Solenoid Valve :: NPT, BSP, GHT Thread Specifications Tables

Before we start discussing the most common solenoid valve threads, here is a link to the NPT, BSP, GHT specification tables below. And here is a link to the pipe thread acronyms.

Solenoid Valve Port Options:

Solenoid valves can come with either inside or outside threaded ports. In addition to threaded ports, valves are also available with barbed ports (usually only in sizes less than 5/8″ ID (inside diameter) hose and plastic valve bodies). Below, you will find a table containing the most common acronyms used for solenoid valve threads. As you can see, multiple standards are used for solenoid valve threads. The next section will discuss the interchangeability issues between these standards.

US Standard (NPT) vs. British Standard (BSP):

Wouldn’t it be too easy if there was only one pipe thread standard in the world! The tables below show the threads per inch (TPI) values for both the NPT and BSP standard threads. They also show the outside or major diameter for both standards. As you compare the two, you will notice that the outside diameters are very close. In fact, they are so close that in most cases the difference would go completely unoticable. However, the larger problem resides in the thread per inch values.


After closer examination of the two tables, you may come to the conclusion that at least the 1/2″ and 3/4″ sizes are interchangable. The answer is yes and no. There are actually a lot more to to threads than the tables let you believe: The angle of the thread can also be different between different standards. The BSP thread uses a 55 degree thread angle while the NPT standard uses a 60 degree thread angle.

Now you may ask, “is this the end of the line? Can’t a BSP thread ever be used with an NPT counterpart?” The only time this is possible (from my experience) when you use a 1/2″ or 3/4″ straight male thread with the a straight thread fitting that uses a gasket or a cone seal. In this case, you are not trying to have the two threads (female and male) make the seal. Instead, the seal will be created by the gasket or cone seal. The 1/2″ and 3/4″ NPT and BSP are close enough, so they can certainly be used as fastening threads (i.e. to compress the soft sealing material against the end of the solenoid valve port).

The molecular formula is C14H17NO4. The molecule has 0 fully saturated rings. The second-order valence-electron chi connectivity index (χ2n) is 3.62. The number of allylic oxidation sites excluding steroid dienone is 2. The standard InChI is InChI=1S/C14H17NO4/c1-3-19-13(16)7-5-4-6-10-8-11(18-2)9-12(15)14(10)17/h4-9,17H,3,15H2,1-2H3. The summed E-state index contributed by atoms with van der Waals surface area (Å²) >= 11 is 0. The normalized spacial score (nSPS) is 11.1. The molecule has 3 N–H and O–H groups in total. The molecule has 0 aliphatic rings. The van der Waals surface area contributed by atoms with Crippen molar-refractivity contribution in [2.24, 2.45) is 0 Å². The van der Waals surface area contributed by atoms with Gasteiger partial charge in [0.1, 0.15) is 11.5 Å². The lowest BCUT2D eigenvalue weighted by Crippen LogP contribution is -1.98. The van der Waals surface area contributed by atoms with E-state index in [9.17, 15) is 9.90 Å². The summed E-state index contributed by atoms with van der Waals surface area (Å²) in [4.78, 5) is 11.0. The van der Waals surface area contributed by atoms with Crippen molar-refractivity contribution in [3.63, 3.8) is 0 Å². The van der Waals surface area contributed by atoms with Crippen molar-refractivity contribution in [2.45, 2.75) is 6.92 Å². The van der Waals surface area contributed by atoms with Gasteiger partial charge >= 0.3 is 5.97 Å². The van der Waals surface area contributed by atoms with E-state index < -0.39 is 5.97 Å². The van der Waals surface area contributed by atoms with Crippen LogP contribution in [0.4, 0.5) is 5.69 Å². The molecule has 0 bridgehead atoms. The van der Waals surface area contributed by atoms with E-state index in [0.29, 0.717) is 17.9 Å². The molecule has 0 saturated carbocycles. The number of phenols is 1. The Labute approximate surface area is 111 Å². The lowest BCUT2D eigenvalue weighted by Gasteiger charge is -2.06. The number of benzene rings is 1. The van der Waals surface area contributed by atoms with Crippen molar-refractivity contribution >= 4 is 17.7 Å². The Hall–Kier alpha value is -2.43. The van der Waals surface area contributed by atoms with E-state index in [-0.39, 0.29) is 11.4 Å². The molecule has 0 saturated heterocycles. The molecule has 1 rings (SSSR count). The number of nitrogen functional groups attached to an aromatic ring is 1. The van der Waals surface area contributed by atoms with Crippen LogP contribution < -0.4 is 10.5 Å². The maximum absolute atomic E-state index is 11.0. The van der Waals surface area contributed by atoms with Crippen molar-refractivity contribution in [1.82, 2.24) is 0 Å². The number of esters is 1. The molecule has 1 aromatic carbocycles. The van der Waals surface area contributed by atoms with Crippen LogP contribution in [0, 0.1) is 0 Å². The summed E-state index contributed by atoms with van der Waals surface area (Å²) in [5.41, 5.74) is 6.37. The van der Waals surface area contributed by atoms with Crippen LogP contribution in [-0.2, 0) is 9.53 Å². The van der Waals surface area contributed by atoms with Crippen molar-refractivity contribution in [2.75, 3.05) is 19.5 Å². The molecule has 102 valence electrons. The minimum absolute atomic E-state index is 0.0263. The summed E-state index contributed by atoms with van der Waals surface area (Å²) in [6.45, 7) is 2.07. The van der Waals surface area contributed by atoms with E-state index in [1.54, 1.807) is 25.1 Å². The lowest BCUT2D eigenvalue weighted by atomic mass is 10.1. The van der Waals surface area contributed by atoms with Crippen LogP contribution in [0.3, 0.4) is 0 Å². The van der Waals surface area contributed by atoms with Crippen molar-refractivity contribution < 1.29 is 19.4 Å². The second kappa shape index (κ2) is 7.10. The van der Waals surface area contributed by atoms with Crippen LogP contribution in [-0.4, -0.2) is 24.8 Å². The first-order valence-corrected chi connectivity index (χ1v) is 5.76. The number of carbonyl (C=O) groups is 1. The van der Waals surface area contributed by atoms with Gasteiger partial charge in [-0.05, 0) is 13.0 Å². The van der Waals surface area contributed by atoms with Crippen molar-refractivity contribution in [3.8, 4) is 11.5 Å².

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Parallel (a.k.a. Straight) vs. Tapered Thread:

Tapered pipe threads are self-sealing. For that reason they are called “joining threads.” The best seal is accomplished by using a tapered external thread with a tapered internal thread. You can certainly use a tapered external thread with a parallel internal thread but the seal will not be as good since the tapered external thread will not screw as deep into the non-tapered internal thread.

The most common NPT thread is tapered (both internal and external). NPSC (American Standard Straight Coupling Pipe Thread) is an example of a non-tapered thread. Otherwise, the NPSC has the same thread form as the NPT.

The BSP (British Standard Pipe Thread) threads are available in tapered and non-tapered forms. What ever threads you are using, you will need to remember the following when working with solenoid valve threads:

  • Parallel internal and external threads are Fastening Threads and require the use of a gasket or cone seal.
  • Tapered threads are Joining Threads and create a pressure tight seal when used with jointing compound or Teflon tape.

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